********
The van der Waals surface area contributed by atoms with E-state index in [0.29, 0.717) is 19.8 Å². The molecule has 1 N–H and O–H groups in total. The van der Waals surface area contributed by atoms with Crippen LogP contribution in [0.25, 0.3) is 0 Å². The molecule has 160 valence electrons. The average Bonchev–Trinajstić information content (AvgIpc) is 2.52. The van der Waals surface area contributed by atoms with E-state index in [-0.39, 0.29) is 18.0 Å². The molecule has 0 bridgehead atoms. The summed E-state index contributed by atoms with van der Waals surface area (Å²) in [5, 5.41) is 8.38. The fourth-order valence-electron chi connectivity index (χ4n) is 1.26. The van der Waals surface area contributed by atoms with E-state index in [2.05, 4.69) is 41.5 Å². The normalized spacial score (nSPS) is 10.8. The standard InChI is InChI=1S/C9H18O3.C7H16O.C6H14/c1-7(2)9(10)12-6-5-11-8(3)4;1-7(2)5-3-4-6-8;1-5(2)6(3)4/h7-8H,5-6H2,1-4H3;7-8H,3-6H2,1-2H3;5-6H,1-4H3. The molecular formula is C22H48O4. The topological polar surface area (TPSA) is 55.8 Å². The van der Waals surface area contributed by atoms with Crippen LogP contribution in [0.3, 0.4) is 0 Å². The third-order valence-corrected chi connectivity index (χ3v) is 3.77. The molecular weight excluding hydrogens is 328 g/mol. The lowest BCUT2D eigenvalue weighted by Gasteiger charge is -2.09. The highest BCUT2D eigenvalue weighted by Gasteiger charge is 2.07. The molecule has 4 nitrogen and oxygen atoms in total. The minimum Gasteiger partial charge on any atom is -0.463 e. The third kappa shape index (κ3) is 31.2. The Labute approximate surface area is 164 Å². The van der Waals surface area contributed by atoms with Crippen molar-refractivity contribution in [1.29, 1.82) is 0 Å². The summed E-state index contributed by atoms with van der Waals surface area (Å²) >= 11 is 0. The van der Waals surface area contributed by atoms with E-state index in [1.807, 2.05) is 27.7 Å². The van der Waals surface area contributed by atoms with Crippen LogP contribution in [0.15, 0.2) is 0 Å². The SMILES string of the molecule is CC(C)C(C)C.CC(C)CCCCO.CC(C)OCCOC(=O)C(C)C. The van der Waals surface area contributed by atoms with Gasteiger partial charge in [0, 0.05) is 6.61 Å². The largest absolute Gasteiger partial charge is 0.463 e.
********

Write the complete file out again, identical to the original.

The van der Waals surface area contributed by atoms with E-state index in [0.29, 0.717) is 19.8 Å². The molecule has 1 N–H and O–H groups in total. The van der Waals surface area contributed by atoms with Crippen LogP contribution in [0.25, 0.3) is 0 Å². The molecule has 160 valence electrons. The average Bonchev–Trinajstić information content (AvgIpc) is 2.52. The van der Waals surface area contributed by atoms with E-state index in [-0.39, 0.29) is 18.0 Å². The molecule has 0 bridgehead atoms. The summed E-state index contributed by atoms with van der Waals surface area (Å²) in [5, 5.41) is 8.38. The fourth-order valence-electron chi connectivity index (χ4n) is 1.26. The van der Waals surface area contributed by atoms with E-state index in [2.05, 4.69) is 41.5 Å². The normalized spacial score (nSPS) is 10.8. The standard InChI is InChI=1S/C9H18O3.C7H16O.C6H14/c1-7(2)9(10)12-6-5-11-8(3)4;1-7(2)5-3-4-6-8;1-5(2)6(3)4/h7-8H,5-6H2,1-4H3;7-8H,3-6H2,1-2H3;5-6H,1-4H3. The molecular formula is C22H48O4. The topological polar surface area (TPSA) is 55.8 Å². The van der Waals surface area contributed by atoms with Crippen LogP contribution in [0.3, 0.4) is 0 Å². The third-order valence-corrected chi connectivity index (χ3v) is 3.77. The molecular weight excluding hydrogens is 328 g/mol. The lowest BCUT2D eigenvalue weighted by Gasteiger charge is -2.09. The highest BCUT2D eigenvalue weighted by Gasteiger charge is 2.07. The molecule has 4 nitrogen and oxygen atoms in total. The minimum Gasteiger partial charge on any atom is -0.463 e. The third kappa shape index (κ3) is 31.2. The Labute approximate surface area is 164 Å². The van der Waals surface area contributed by atoms with Crippen molar-refractivity contribution in [1.29, 1.82) is 0 Å². The summed E-state index contributed by atoms with van der Waals surface area (Å²) >= 11 is 0. The van der Waals surface area contributed by atoms with E-state index in [1.807, 2.05) is 27.7 Å². The van der Waals surface area contributed by atoms with Crippen LogP contribution in [0.15, 0.2) is 0 Å². The SMILES string of the molecule is CC(C)C(C)C.CC(C)CCCCO.CC(C)OCCOC(=O)C(C)C. The van der Waals surface area contributed by atoms with Gasteiger partial charge in [0, 0.05) is 6.61 Å². The largest absolute Gasteiger partial charge is 0.463 e.